Welcome to my second post this year. This post is about The Royal Academy’s Summer Exhibition 2018, which I saw shortly before the Autumn Term started. The Summer Exhibition is always a plentiful source of inspiration, mostly because of the sheer volume of artwork. The huge gallery was chock-full of visually stimulating pieces, and wherever you look, there is an artwork which triggers some kind of response, which is the most important thing about experiencing art!
This post serves to document the pieces that stood out for me, discuss the overall inspiration I felt towards the exhibition, and establish how this will affect my forthcoming Autumn practice.
Of the 1,300-odd artworks on display, these 21 are the ones that I immediately found most impressive, beautiful, thought-provoking, or hypnotising. Looking at this collection, it is difficult to discern an element they all have in common that drew me to them, perhaps because these works are so varied. The vast majority are paintings and drawings. However, while I certainly find the drawing skill amazing, I don’t think that is the common element, because I find some of the sculptural work more beguiling than some of the drawings. After looking at each of the works more closely, considering media, subject, ideas, form, and context, I realised that these are all successful because they allude to a world, or concept, that is larger than themselves. In other words, they are all more than the sum of their parts. Let’s look at figure 16, David Aston’s Pergamon I. The piece is certainly unusual, but the constituent parts by themselves do not spark wonderment – it is our interpretation and speculation that gives rise to the bigger picture that this piece alludes to. We see the artwork and are forced to imagine a reality in which iPhones are buried and become part of the soil, and we speculate as to whether it is a world in which humans are long gone and our everyday technology is useless and forgotten, or if it’s a world in which smartphones sprout plants. Whatever our interpretation is, this artwork becomes a fragment of an imagined existence much larger than itself. I think that if one really considers the artworks here, the same is true of each of them, making them a really successful collection of works.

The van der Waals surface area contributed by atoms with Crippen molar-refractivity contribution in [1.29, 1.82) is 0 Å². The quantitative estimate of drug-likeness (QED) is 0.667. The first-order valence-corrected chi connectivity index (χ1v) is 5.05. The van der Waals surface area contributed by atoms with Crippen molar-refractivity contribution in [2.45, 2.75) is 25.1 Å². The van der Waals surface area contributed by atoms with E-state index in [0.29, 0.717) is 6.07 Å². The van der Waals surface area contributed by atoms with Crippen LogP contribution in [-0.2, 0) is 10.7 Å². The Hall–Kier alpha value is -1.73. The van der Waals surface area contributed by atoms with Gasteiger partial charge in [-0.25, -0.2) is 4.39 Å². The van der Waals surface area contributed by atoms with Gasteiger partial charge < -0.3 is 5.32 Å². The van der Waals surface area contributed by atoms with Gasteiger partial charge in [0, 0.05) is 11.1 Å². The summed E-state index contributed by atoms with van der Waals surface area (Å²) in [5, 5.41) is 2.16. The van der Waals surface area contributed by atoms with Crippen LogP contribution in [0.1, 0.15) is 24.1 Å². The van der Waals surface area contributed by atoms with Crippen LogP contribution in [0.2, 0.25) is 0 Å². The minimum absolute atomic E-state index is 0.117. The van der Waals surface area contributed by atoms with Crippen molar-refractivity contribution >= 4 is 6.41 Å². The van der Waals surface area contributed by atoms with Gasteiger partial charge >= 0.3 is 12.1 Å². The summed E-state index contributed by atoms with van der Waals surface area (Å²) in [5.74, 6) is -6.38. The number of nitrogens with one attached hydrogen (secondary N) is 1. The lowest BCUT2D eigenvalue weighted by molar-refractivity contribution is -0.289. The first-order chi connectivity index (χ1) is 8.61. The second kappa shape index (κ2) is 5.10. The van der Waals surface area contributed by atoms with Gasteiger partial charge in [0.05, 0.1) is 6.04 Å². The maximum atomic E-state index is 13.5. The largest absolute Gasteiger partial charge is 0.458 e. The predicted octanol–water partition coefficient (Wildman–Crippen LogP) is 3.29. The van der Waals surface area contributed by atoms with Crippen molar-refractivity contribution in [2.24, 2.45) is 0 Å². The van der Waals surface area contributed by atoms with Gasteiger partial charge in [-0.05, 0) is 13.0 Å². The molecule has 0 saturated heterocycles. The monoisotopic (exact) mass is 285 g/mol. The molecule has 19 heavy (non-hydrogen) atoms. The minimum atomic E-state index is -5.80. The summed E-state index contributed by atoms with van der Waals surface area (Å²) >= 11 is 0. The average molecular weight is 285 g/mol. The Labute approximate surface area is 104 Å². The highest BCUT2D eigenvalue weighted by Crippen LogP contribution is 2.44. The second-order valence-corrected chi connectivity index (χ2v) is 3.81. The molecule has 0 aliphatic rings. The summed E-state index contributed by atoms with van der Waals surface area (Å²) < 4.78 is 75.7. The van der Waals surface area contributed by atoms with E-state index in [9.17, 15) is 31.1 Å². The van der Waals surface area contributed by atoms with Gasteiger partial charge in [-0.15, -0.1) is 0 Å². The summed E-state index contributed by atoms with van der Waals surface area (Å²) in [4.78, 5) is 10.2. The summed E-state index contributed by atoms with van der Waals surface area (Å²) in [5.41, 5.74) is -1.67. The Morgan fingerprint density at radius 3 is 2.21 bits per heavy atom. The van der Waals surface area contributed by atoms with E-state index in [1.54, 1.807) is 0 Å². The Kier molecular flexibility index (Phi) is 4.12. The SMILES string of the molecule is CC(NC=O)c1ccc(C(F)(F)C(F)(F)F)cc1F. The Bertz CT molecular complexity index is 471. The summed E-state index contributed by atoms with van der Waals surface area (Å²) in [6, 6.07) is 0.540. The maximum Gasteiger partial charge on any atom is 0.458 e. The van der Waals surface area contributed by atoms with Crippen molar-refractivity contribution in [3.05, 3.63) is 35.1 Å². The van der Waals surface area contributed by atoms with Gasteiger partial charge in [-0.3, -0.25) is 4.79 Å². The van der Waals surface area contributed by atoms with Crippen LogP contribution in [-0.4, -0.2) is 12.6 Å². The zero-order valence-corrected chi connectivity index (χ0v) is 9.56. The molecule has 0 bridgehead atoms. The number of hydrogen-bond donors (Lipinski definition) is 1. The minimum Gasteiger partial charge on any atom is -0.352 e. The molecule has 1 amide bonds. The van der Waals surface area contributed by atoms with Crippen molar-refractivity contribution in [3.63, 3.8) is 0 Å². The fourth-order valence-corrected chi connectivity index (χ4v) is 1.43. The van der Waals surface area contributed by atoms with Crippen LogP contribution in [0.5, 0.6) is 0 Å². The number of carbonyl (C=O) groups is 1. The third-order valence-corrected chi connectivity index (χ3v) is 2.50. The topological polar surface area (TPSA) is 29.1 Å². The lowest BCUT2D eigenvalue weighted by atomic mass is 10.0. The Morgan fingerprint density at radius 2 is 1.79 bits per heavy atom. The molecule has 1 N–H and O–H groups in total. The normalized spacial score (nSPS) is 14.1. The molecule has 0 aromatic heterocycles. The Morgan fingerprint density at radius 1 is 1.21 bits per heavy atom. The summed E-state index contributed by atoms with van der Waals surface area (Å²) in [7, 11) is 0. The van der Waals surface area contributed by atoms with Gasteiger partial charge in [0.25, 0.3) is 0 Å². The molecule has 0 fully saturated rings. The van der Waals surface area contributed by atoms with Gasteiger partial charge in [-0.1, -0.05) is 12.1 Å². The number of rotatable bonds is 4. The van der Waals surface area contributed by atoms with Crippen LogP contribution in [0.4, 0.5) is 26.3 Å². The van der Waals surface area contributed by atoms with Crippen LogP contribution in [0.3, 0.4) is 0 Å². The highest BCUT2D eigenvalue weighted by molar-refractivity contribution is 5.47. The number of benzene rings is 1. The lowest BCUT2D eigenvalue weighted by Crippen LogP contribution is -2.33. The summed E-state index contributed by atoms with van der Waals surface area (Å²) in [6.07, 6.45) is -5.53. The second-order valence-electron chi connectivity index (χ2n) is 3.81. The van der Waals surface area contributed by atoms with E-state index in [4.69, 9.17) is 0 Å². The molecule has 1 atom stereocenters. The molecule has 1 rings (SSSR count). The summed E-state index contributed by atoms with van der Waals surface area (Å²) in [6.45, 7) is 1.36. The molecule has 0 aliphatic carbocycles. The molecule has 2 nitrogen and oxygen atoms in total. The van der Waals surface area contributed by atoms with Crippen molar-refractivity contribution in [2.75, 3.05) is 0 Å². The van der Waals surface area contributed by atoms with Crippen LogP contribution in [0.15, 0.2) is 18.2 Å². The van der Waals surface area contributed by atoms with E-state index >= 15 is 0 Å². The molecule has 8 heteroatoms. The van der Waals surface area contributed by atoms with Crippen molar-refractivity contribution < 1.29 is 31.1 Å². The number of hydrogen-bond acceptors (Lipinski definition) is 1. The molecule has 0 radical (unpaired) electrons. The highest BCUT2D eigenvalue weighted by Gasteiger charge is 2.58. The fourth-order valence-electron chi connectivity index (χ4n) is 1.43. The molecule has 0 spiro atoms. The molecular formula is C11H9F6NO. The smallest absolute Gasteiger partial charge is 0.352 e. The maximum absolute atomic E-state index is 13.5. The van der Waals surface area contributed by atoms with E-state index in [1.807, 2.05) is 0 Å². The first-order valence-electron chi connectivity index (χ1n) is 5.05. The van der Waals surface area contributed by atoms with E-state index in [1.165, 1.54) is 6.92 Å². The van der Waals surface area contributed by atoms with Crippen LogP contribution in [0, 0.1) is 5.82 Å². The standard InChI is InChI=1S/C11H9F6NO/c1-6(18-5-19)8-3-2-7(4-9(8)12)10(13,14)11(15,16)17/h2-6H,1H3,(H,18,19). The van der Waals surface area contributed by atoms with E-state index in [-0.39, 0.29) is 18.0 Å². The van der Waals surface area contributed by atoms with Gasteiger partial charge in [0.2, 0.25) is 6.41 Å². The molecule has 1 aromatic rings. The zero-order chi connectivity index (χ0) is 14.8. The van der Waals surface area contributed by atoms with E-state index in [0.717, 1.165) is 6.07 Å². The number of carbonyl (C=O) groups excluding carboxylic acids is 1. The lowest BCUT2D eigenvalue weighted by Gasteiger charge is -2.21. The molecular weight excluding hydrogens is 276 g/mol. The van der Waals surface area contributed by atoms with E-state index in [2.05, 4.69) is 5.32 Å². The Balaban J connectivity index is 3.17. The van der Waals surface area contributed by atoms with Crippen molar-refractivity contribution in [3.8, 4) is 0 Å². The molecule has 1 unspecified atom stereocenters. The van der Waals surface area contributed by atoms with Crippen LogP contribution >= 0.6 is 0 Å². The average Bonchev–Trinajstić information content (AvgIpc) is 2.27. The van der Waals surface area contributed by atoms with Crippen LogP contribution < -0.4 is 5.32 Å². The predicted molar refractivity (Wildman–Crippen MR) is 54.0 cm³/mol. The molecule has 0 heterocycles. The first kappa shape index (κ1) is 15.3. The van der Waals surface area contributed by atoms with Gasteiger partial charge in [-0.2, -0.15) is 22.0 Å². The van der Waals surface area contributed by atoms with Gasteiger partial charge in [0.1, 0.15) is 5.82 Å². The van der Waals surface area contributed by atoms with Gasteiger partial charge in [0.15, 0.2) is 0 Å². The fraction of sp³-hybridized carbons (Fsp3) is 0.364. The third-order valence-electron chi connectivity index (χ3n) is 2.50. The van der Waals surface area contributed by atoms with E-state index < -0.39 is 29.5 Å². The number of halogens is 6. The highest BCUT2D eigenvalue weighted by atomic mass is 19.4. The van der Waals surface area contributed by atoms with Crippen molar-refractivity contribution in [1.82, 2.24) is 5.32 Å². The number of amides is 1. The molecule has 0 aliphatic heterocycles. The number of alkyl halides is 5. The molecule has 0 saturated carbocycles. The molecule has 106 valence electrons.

So, going forward with my practice, I feel compelled to keep in mind the phrases ‘spark wonderment,’ ‘alluding to a bigger picture,’ and ‘more than the sum of its parts.’ The Summer Exhibition has proven to me that art that fulfils these criteria arouses the strongest reaction in me, and it has given me a short-term goal for my artistic experimentation.
To summarise, for an artwork to excite me, it should be more than the sum of its parts. That is the kind of art I now aim to make. Thank you for reading!